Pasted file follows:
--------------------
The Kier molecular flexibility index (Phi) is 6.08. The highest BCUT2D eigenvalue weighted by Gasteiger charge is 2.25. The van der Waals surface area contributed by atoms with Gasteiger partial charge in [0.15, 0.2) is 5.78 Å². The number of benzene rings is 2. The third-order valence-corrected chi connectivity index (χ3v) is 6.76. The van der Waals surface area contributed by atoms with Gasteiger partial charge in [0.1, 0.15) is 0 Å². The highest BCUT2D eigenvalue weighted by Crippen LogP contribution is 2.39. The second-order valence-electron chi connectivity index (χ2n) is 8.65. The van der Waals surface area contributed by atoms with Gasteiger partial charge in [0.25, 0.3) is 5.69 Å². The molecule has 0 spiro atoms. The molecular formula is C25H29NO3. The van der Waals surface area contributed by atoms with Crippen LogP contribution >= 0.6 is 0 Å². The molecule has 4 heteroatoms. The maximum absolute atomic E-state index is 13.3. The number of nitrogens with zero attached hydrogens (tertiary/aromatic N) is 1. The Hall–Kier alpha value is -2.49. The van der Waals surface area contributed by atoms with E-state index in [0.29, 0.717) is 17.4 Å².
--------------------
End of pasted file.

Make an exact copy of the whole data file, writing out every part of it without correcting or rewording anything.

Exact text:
The Kier molecular flexibility index (Phi) is 6.08. The highest BCUT2D eigenvalue weighted by Gasteiger charge is 2.25. The van der Waals surface area contributed by atoms with Gasteiger partial charge in [0.15, 0.2) is 5.78 Å². The number of benzene rings is 2. The third-order valence-corrected chi connectivity index (χ3v) is 6.76. The van der Waals surface area contributed by atoms with Gasteiger partial charge in [0.1, 0.15) is 0 Å². The highest BCUT2D eigenvalue weighted by Crippen LogP contribution is 2.39. The second-order valence-electron chi connectivity index (χ2n) is 8.65. The van der Waals surface area contributed by atoms with Gasteiger partial charge in [0.25, 0.3) is 5.69 Å². The molecule has 0 spiro atoms. The molecular formula is C25H29NO3. The van der Waals surface area contributed by atoms with Crippen LogP contribution >= 0.6 is 0 Å². The molecule has 4 heteroatoms. The maximum absolute atomic E-state index is 13.3. The number of nitrogens with zero attached hydrogens (tertiary/aromatic N) is 1. The Hall–Kier alpha value is -2.49. The van der Waals surface area contributed by atoms with E-state index in [0.29, 0.717) is 17.4 Å².